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ARLINGTON HEIGHTS, IL (June 12, 2018) – Every kid with seasonal allergies or asthma – from kindergartener on up – must be prepared to go back to school ready to face triggers that could set them sneezing and wheezing with red, itchy eyes. And every kid with a food allergy, no matter the age, needs to be on alert to make sure they know what foods to avoid, and what to do if they have a severe allergic reaction at school.

“Every age group is different in how much they can handle when it comes to protecting themselves from flare-ups due to allergies and asthma while at school, as well as severe allergic reactions from food allergies,” says allergist Bradley Chipps, MD, president of the American College of Allergy, Asthma and Immunology (ACAAI). “But every student wants to feel good and be free from their triggers when they’re away from home.”

Below are tips from ACAAI to assist parents in guiding children of every age towards an allergy- and asthma-free school day.

Pre-K – 4th grade – At this age, kids need their parents to be their advocate, to step up and speak for them if they’re not able. Talk with your child’s teacher before school starts to let them know what your child’s allergies are and what kind of reaction they might have to allergens in the classroom. Reach out to the school nurse and administrators to make sure a health plan is in place for your child. And take time to tour your child’s classroom to see for yourself if there is anything which can set off allergies, such as wall-to-wall carpeting or a class pet.

5th through 8th grade – Your child has probably reached the age where they can speak up for themselves if there are things in their classroom or cafeteria which may cause an allergic reaction. However, you’ll be the one filling out their school registration, and it’s important to note if they have allergies or asthma, need to carry medications or need to avoid certain foods. All states have laws protecting students’ rights to carry and use asthma and anaphylaxis medications at school, and your child should know how to use their medications in an emergency.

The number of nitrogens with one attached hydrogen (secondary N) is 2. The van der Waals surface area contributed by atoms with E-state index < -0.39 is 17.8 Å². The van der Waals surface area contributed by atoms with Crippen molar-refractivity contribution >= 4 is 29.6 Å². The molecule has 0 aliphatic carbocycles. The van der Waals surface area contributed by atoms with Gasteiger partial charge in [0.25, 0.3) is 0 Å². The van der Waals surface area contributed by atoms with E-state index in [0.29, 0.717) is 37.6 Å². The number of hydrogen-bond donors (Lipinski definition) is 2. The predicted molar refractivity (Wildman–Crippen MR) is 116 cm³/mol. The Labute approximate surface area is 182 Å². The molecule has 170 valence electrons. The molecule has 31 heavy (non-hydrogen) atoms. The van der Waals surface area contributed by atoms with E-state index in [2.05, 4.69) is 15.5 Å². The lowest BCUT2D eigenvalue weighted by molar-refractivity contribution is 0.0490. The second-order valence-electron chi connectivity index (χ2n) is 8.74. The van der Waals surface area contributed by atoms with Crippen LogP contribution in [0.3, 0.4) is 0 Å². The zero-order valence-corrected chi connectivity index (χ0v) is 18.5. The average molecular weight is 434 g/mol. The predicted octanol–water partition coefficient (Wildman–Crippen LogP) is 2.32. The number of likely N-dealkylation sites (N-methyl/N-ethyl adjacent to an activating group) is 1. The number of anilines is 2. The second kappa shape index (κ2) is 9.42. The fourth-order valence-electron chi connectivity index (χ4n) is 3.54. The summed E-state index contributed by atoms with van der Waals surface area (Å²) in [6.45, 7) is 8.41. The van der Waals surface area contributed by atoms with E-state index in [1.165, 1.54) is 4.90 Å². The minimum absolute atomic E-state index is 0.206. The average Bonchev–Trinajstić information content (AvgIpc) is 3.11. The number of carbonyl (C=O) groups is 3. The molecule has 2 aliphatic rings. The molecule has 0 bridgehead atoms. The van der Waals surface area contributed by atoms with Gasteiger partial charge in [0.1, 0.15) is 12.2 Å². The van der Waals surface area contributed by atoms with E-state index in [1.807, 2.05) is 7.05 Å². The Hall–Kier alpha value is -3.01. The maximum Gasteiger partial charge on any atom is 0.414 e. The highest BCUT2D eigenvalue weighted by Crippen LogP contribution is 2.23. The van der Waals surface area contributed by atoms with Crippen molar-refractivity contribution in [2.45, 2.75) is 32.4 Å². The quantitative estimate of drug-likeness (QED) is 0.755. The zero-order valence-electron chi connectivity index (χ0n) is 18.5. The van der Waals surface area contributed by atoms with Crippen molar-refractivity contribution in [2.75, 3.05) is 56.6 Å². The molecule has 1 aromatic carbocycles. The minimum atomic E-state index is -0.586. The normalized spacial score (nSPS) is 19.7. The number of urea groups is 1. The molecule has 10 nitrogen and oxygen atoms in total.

High School – Kids in high school can have challenges due to peer pressure and not wanting to stick out in the crowd. At this age they know how to use their medications and epinephrine auto injector but may not want to always carry or use them. Encourage your high schooler to see self-care as a “next step” in their journey towards independence, and let them know you’re there for them if they have questions or problems.

College! – Your child leaving for college represents their biggest hurdle yet in making sure they know how to prevent allergy and asthma flares. While they may be thinking you’ll still be around to assist them with their medical matters, help them understand it’s time to take a more active role. They’ll need to contact school administrators to discuss necessary arrangements for their dorm room and meals. And if they are moving far from home they’ll need to find a new allergist and pharmacy.

No matter your child’s age – Plan to see an allergist this summer. A board-certified allergist is the specialist best trained to treat your child’s allergies or asthma. Work with them to make sure your child’s allergy medications are appropriate for their height and weight, their asthma action plan is up-to-date and that symptoms are under control.

To make sure you’re fully prepared for the fall, contact your allergist or, if you need help finding one, visit the ACAAI allergist locator.

About ACAAI

The ACAAI is a professional medical organization of more than 6,000 allergists-immunologists and allied health professionals, headquartered in Arlington Heights, Ill. The College fosters a culture of collaboration and congeniality in which its members work together and with others toward the common goals of patient care, education, advocacy and research. ACAAI allergists are board-certified physicians trained to diagnose allergies and asthma, administer immunotherapy, and provide patients with the best treatment outcomes. For more information and to find relief, visit AllergyandAsthmaRelief.org. Join us on Facebook, Pinterest and Twitter.

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